In gathering all of Carver’s stories, including early sketches and posthumously discovered works, The Library of America’s Collected Stories provides a comprehensive view of Carver’s career as we have come to know it… But it also prompts a fresh consideration of Carver by presenting Beginnings, an edition of the manuscript of What We Talk About When We Talk about Love that Carver submitted to Gordon Lish, his editor and a crucial influence on his development. Lish’s editing was so extensive that at one point Carver wrote him an anguished letter asking him not to publish the book.
-Carver: Collected Stories. Library of America
“There are always going to be readers who will feel that Gordon Lish did Raymond Carver a favor,” Mr. Rudin [Max Rudin, publisher of the Library of America] said, “or at least worked the kind of editorial magic that he was supposed to, and others who disagree, who will feel that Lish hijacked the stories, cutting and shaping them to serve his own, not Carver’s, vision.”
-“The Real Carver: Expansive or Minimal,” New York Times, Oct., 17, 2007
How can we understand how others are feeling, especially people who are so different from us? I see people who lead completely different lives from me every day, and I never bother to ask myself that question.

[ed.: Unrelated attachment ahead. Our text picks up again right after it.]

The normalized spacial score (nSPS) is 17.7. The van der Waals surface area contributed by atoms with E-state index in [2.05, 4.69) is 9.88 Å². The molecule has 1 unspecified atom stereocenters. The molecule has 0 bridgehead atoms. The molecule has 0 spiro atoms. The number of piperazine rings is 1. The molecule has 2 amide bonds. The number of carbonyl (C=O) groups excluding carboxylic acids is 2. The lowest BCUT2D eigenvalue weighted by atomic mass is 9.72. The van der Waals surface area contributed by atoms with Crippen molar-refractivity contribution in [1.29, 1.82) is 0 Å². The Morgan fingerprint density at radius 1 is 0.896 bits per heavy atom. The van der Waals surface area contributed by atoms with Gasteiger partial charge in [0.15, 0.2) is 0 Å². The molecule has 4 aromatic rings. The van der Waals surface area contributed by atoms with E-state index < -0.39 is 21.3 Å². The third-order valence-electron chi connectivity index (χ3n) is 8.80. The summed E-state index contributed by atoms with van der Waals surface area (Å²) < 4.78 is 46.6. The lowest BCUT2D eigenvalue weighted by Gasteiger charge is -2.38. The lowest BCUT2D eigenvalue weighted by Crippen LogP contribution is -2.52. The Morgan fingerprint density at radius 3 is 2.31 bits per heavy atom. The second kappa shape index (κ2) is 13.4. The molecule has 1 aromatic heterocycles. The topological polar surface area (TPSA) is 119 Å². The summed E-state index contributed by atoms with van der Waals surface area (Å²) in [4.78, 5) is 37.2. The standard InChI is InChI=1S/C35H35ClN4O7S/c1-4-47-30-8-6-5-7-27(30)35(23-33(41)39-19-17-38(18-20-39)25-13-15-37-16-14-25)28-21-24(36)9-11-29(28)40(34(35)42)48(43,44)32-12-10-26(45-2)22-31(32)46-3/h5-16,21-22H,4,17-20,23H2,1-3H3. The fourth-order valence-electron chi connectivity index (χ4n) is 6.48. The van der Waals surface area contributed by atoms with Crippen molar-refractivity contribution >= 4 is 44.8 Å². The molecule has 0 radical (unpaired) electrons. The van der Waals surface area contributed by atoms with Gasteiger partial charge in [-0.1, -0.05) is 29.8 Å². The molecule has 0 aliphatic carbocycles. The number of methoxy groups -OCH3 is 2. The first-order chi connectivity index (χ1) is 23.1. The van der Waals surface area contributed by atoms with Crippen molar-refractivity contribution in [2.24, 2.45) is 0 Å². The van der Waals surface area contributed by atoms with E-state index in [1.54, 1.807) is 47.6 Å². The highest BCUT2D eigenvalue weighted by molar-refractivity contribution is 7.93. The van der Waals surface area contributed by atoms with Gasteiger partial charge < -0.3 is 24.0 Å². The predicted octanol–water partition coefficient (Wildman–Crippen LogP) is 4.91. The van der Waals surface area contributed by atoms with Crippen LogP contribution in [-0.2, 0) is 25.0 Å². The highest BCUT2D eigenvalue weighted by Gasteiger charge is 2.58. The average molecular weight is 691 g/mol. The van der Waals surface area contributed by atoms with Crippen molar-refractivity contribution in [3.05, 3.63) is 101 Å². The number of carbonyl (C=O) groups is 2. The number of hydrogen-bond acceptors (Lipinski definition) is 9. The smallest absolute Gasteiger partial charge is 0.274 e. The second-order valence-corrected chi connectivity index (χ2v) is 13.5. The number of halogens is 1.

I first read “A Small, Good Thing,” Raymond Carver’s republished manuscript that was originally titled “The Bath” when first published, from a link a friend sent me in an email. Soon after, I read a book review about a new biography of Carver; detailing how he cruelly mistreated his first wife who supported him in poverty, and was mistreated by his editor Gordon Lish, who propelled him to riches and fame. The review was written by Stephen King.
I had picked up the Library of America’s Collected Works of Raymond Carver accidentally when searching the library. Unsure of which book of his to check out, since I didn’t know much about any of his books, I checked out the one with the most stories in it. Inside was “The Bath” contained in the book What We Talk About When We Talk About Love, and “A Small, Good Thing,” in his manuscripts.
“The Bath” is a pale mirror of Carver’s original manuscript “A Small Good Thing.” When a story is so lightly sketched out, the smallest strokes can change everything. I wonder if Lish, as a veteran of fiction publishing, saw Carver’s words, his sentences, and he knew that he could create jarringly short stories, which would stick out enough to create interest. Maybe we would never know Carver’s stories if it weren’t for Lish creating something radically terse and sharp out of them. But they were not the stories Carver wanted to tell.